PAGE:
Remove our pathogens and overcome hunger and poverty
In short I am a Transhuman, Immortalist, Extropian
I am the very model of a Singularitarian
In short he is a Transhuman, Immortalist, Extropian
He is the very model of a Singularitarian

Charlie Kam was the author and singer of this song and is Conference Chairman of TransVision 2007, Sustaining Donor for the Singularity Institute for Artificial Intelligence, and President of Greenpack Construction in Chicago, building state-of-the-art, solar powered homes that implement all types of recycling.

A Chicago native, Charlie is a renowned singer/song writer and entrepreneur as well as a member of the World Transhumanist Association, Immortalist Institute, World Future Society, Singularity Institute, and Alcor.

He is best known for his musical parody of Ray Kurzweil’s Singularity, “I am the very model of a Singularitarian” which has been a favorite among transhumanist and futurist community blogs. IEEE Explore magazine recently compared his song to Kurzweil’s definitive work, The Singularity is Near suggesting that you can just listen to his song if you don’t have time to read Kurzweil’s 600+ word tome. Charlie boasts a number one ranking on Last FM online radio, “the social music revolution” and a video version of the Singularitarian song on YouTube.

As Founder of Greenpack Construction, Charlie builds state-of-art, solar powered homes that implement all types of recycling. He believes that the potential of solar power to safely and cleanly, solve most all of our world’s energy problems, and decrease much of the pollution and environmental destruction caused by using fossil or nuclear energy, has been conspicuously ignored. He is taking action by building homes and buildings that attempt to provide all of the power by way of solar energy. Greenpack Construction has the first market rated L.E.E.D. certified platinum level green energy condominiums ever constructed in the city of Chicago.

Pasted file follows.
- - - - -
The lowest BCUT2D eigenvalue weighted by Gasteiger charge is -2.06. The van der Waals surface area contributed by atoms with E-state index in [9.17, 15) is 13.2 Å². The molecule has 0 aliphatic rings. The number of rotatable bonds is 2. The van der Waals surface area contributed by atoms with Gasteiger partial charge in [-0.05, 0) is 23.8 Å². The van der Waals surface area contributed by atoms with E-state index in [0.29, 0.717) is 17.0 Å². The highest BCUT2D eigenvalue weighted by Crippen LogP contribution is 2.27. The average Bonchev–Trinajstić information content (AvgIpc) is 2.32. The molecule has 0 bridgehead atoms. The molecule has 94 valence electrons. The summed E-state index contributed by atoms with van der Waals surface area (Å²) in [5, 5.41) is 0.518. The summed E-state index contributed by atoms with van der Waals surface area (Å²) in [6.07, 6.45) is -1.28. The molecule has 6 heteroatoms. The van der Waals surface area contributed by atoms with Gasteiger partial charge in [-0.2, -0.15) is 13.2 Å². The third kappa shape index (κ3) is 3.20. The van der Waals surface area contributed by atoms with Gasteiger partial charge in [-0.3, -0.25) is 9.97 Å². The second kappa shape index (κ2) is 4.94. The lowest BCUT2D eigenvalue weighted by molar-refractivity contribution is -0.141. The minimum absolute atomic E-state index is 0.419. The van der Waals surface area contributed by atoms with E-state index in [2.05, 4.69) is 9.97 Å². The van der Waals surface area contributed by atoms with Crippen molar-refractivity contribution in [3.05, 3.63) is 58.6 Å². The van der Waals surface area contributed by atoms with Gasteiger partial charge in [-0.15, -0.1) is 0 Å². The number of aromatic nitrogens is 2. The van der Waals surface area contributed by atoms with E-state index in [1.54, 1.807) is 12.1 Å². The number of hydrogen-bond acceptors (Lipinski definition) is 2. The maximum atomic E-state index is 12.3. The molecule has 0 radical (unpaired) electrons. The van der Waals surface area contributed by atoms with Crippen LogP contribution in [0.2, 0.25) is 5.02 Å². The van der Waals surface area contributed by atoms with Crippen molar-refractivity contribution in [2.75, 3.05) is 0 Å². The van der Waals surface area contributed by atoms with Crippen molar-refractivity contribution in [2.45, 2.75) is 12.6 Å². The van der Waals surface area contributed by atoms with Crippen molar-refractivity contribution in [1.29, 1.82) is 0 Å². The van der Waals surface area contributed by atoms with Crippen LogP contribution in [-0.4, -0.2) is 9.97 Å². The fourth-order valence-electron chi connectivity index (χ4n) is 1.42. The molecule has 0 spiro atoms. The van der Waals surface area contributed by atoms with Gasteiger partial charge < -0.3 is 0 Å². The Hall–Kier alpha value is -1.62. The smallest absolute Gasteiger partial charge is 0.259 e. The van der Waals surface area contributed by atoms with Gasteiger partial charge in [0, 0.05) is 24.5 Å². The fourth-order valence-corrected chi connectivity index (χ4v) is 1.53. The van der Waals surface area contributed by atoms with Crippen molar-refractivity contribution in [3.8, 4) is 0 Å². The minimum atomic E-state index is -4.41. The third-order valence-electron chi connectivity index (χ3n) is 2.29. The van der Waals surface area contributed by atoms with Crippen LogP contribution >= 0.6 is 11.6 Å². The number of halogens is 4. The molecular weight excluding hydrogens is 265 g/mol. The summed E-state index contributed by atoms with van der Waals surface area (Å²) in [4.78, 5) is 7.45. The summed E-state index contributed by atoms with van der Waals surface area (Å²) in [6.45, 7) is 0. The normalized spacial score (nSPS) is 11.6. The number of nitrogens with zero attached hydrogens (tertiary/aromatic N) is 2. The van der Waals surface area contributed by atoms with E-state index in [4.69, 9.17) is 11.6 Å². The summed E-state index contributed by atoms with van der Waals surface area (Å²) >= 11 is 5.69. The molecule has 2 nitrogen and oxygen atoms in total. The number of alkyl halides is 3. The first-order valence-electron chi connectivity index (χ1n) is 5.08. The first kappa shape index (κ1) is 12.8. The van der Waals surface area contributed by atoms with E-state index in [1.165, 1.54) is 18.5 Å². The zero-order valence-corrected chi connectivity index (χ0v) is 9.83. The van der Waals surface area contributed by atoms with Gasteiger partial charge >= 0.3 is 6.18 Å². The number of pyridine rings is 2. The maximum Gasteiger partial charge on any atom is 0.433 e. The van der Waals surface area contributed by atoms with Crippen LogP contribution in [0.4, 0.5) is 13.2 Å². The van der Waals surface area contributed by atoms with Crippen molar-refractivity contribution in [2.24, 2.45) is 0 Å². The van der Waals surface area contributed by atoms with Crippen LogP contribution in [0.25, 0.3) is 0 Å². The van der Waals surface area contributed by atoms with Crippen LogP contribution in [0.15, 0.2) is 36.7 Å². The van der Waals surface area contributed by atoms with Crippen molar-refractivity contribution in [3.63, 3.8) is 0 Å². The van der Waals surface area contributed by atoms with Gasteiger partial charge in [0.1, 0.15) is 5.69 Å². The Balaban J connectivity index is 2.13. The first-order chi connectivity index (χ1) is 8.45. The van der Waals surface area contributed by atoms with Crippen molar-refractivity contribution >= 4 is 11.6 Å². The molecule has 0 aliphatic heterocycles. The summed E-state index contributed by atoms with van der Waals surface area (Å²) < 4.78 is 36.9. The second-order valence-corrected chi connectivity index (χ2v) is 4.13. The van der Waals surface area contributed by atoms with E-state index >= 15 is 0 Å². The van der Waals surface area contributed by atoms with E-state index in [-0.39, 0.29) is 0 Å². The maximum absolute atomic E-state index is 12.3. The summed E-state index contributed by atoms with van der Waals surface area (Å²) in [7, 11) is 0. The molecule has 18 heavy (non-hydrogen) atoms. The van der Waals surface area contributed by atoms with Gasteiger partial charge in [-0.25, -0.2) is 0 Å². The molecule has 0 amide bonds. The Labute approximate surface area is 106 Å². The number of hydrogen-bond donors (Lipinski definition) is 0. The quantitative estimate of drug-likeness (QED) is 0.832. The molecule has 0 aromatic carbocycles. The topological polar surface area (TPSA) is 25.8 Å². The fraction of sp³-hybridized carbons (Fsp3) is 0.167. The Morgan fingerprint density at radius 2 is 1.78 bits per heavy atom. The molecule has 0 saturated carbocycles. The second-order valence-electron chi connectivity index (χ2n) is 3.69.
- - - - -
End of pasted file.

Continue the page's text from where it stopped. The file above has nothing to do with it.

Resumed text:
The LEED Green Building Rating System is a standard that measures sustainability. There are four levels that buildings can achieve from the LEED rating system: certified, silver, gold and platinum being the highest. As of July 2005, there are only nine platinum-certified “new construction” buildings in the entire world — two of these buildings are located in India and six in the United States.

You can find some of his songs on YouTube: I Am the Very Model of a Singularitarian, Transhumanism, Cryonic World, Heaven Can Wait, Atheist, Transvision 2005 Conference in Venezuela (theme song), and Transvision 2006 Conference in Finland (theme song). Read his song lyrics.

Elephants blamed for TB outbreak at Tenn. refuge

GoogleNews.com, FORBES.com, February 16, 2011, by Mike Stobbe, ATLANTA — A tuberculosis outbreak among workers at a Tennessee elephant sanctuary is being blamed on the pachyderms.

Elephants can carry TB, and there have been reports of them spreading it to people who touch them. But three of the eight workers infected with TB in 2009 weren’t in direct contact with the elephants.

The three worked in a building next to an elephant barn at the refuge in south-central Tennessee.

Investigators believe the TB bacteria spread through the air when the elephants sneezed, or through pressure washing or dust from sweeping the barn.

The Centers for Disease Control and Prevention released the report this past Wednesday in the journal Emerging Infectious Diseases.